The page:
These are a group of three small valleys: Brir, Bumburet and Rambur. Brir lies at the southern most tip of Chitral at a distance of 34 km (21 miles) and is easily accessible by jeep-able road via Ayun. It is especially ideal for those not used to trekking. Bumburet, the largest and the most picturesque valley of the Kafir Kalash, is 36 km.(22 miles) from Chitral and is connected by a jeep-able road.
Rambur is 32 km (20 miles) from Chitral, the road is jeep-able. Foreign tourists require permits for visiting the Kalash valleys. Permits are issued free of cost by the Deputy Commissioner, Chitral, Tel: 1. Foreign visitors have to pay a toll tax of Rs.10 per person while Re. 1.00 per person is charged from domestic tourists.
These valleys have an alpine climate. The people inhabiting these valleys are the primitive pagan tribes of Pakistan, who are known as Kafir Kalash, which means the wearers of the black robes. Their origin is cloaked in controversy. A legend says that soldiers from the legions of the Macedonian conqueror, Alexander, settled in Chitral and are the progenitors of the Kalash.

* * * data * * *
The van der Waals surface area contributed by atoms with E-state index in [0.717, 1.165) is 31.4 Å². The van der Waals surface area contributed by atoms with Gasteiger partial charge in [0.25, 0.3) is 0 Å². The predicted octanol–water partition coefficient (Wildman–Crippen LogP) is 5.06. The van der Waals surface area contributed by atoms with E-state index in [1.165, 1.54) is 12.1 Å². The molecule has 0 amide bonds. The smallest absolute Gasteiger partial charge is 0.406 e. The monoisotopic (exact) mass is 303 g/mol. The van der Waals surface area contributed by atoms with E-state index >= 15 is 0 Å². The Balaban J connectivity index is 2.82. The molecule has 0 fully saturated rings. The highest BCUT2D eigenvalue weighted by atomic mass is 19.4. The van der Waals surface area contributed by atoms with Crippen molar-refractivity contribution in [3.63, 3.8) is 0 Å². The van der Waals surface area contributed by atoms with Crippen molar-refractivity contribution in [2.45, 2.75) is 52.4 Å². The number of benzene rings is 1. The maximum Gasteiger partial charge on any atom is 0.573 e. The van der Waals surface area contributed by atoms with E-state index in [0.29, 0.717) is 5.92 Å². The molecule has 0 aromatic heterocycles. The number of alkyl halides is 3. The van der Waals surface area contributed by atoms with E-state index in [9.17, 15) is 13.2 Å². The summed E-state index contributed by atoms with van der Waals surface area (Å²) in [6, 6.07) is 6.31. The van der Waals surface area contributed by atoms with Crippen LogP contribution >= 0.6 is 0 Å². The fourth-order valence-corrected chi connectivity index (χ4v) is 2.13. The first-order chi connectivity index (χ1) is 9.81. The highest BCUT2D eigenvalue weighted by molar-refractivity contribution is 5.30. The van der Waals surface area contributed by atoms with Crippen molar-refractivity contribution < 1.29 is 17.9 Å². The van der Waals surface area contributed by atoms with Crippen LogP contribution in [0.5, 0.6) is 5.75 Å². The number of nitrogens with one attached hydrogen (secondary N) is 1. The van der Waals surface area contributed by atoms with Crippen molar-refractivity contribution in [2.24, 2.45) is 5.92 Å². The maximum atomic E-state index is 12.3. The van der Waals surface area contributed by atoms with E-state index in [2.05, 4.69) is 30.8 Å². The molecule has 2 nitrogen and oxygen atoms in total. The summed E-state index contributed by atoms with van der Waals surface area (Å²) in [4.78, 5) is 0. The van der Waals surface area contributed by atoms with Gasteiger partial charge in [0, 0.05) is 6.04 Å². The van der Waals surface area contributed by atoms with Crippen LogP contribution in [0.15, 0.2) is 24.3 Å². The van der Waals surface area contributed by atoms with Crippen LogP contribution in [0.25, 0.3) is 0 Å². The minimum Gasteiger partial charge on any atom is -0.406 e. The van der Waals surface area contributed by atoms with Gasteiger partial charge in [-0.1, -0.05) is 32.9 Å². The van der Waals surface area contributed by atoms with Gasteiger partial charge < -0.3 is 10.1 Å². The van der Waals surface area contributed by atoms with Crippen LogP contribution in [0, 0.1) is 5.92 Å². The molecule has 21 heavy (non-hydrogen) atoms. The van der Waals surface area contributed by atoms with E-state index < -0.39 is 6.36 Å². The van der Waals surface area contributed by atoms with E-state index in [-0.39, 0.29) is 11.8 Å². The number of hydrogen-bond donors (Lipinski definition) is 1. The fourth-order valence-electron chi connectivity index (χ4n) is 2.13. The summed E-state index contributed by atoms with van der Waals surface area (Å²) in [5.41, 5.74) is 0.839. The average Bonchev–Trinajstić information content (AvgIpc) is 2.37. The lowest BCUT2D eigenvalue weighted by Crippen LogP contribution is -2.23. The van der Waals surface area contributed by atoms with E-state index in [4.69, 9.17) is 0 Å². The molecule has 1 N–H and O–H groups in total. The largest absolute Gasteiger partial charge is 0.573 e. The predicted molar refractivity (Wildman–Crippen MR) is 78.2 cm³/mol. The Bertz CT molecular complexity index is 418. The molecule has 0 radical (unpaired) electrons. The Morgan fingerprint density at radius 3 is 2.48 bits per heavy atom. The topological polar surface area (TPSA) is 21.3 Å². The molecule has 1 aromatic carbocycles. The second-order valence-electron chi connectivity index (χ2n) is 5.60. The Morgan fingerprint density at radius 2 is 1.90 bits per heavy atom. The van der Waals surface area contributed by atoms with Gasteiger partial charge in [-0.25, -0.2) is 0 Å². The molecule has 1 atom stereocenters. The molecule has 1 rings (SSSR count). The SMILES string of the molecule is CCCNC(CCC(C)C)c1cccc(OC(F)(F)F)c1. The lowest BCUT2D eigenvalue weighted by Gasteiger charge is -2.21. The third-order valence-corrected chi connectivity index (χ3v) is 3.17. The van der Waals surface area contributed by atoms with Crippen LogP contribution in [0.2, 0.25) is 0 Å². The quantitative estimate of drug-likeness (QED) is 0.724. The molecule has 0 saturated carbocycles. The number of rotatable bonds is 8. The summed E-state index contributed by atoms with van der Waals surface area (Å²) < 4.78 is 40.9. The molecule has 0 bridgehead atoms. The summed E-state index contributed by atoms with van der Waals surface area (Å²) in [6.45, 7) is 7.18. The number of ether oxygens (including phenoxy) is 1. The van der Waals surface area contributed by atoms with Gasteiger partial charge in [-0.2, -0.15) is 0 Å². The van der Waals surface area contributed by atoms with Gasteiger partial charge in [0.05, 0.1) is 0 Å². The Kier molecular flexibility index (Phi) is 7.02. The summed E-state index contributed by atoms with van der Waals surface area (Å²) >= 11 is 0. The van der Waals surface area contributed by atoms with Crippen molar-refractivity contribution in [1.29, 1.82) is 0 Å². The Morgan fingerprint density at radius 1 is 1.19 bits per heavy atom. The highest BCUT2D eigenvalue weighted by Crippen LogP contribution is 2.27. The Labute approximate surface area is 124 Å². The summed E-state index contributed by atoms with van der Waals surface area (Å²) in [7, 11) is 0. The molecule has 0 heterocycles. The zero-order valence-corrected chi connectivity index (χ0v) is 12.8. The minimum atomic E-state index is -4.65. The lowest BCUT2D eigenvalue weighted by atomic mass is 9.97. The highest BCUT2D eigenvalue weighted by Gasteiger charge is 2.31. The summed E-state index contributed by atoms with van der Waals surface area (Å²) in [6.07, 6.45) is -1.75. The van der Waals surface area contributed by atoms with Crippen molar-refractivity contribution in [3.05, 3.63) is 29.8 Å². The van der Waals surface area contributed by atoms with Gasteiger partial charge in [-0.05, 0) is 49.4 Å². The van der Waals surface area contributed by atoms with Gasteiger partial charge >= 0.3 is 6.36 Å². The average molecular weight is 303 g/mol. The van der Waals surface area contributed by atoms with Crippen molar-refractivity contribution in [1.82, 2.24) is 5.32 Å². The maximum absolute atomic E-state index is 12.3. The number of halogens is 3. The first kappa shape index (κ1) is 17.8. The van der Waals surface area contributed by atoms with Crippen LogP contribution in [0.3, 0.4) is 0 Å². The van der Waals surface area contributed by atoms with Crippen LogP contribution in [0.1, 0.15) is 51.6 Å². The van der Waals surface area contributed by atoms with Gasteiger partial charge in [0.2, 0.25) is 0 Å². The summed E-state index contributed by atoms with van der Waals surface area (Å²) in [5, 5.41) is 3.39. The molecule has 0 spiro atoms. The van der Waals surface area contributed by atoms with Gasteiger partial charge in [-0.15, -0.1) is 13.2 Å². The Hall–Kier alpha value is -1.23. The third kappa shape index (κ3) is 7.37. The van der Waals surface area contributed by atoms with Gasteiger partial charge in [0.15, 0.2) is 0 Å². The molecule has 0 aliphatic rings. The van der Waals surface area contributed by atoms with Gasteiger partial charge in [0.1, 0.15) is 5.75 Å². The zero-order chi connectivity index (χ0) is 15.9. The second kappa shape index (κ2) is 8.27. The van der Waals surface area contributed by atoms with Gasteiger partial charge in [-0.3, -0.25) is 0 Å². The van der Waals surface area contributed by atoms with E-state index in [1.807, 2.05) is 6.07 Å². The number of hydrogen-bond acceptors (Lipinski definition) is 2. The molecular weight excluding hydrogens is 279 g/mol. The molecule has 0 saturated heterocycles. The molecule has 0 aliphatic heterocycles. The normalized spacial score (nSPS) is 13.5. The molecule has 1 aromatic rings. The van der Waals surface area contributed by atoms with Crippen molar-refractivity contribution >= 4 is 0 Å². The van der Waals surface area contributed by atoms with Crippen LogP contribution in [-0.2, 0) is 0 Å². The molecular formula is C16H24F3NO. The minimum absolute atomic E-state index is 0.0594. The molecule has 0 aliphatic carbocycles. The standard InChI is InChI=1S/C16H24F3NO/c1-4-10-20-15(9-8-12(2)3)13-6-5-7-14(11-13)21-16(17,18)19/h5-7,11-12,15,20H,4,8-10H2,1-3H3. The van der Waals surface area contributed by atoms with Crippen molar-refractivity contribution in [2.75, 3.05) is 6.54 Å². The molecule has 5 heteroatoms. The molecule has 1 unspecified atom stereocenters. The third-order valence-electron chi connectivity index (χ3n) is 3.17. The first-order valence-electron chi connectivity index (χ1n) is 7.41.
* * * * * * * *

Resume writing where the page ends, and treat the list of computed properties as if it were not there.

They live in small villages built on the hillsides near the banks of streams. Their houses are constructed of rough-hewn logs and are double storeyed because of the steepness of the slopes. Kalash are very lively people and are famous for their lively religious festivals namely: Chilimjusht (spring), Phool (September) and Chowas (from 21st December for a week). The Kalash love music and their instruments are drums and flutes. Their colorful dances impart a feeling of peace, joy and contentment. If you join them in their dance, they interpret it as a sign friendship and will open their hearts to you and reveal some of their mysteries, their joys and sorrows. You depart with a sense of poignancy and nostalgia for these beautiful children of nature and nagging fear that all the sweetness and innocence may soon be swept away forever by the power and intolerance that often hide themselves under the banner of progress.